When I talk to people who spend time in the Territories, they always—understandably—feel inclined to say how they are holding up in the context of how people around them ultimately have to live. Without doing that, can you tell me how you are doing?
I came here because I wanted to experience the reality of this place so that I could speak about it from a position of experience. And I also want to do what I can at this school to help teach English to some really, really, really special young people so that they can do whatever it is they feel they want to do with those skills. English language skills are really necessary in the marketplace for jobs, but also to tell their own stories of what is happening here.
I try to focus on why I am here, but to be honest, it is a huge load to carry. When you see a group of 30 or 40 young men between 15 and 20 years old unarmed and marching toward an extremely well armed, state-funded army fearlessly, it is heartbreaking. I am doing alright, but is extraordinarily sad and an almost impossible to understand situation. I am doing the work that I came to do and I am experiencing a lot of joy. The people here are incredibly resilient and hospitable.
But I am starting to get pretty frayed by it to be honest. It is so asymmetrical. I go from feeling immensely comfortable and proud of my students, or something great happens with my host family, and then the situation can turn very quickly. That emotional up and down is exhausting. Simply from the perspective of a human being who cares about other human beings, to know that people here, like you said, have to live this way every day—and have lived this way for several generations and presumably will continue to do so—is a huge burden to bear. While I am trying to remain effective and trying to share as much as I can because that is one of the reasons I came, it is really stressful. It feels shitty to say that because I know everyone around me can’t leave. They don’t have a passport and so they can’t leave like I can. But nevertheless, it is a huge burden to witness this because once you witness it, you can’t un-witness it.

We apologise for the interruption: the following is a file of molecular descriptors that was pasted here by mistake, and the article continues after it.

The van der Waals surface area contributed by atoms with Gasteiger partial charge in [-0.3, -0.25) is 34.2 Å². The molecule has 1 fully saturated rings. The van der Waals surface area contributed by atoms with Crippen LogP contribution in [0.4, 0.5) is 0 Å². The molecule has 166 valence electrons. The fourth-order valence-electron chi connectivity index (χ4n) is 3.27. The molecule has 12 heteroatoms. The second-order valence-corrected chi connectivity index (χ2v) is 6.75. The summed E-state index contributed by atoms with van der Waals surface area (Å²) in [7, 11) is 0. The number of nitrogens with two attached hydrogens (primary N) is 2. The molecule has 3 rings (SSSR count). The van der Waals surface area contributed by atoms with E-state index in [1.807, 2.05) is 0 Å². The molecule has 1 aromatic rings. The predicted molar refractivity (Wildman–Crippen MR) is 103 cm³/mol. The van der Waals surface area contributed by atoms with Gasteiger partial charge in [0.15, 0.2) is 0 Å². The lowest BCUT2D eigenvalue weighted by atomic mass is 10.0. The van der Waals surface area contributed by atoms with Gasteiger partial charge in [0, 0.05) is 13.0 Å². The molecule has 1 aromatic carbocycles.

You talked earlier about groups of young people fearlessly facing the IDF, a state-funded army. Can you talk a bit about why they are fearless?
The daily humiliation that Palestinian people experience when simply trying to travel from place to place is something that you can’t believe is allowed to occur until you see it.
Al Aqsa Mosque in Jerusalem is only 40 minutes away from here and many, many, many of the men I have met here have never been allowed to go there. It is the third holiest place in Islam, it is in their back yard, and Israel has never allowed them to go. A few nights ago, an uncle of a friend of the host family died because he suffered a heart attack. The Israelis had closed the road between here and a suitable hospital and they would not allow him to travel to the hospital and he died. He may have survived had he gotten treatment.
People live with seeing their parents humiliated and their fathers emasculated. They see Israelis portrayed as victims and then given an international platform. Any human injury or death is a travesty and should be condemned as such, Palestinians know that they are routinely portrayed as terrorists while the deaths of many of their young people are regularly reported as statistics or not reported on at all. They see no freedom, no opportunities for employment, and no ability to even travel to the next city. If you live with that long enough, it feels like there is a sense rooted in the question, “What is left other than what is rooted in your dignity?” And you’re willing to not be afraid, and you are willing to fight?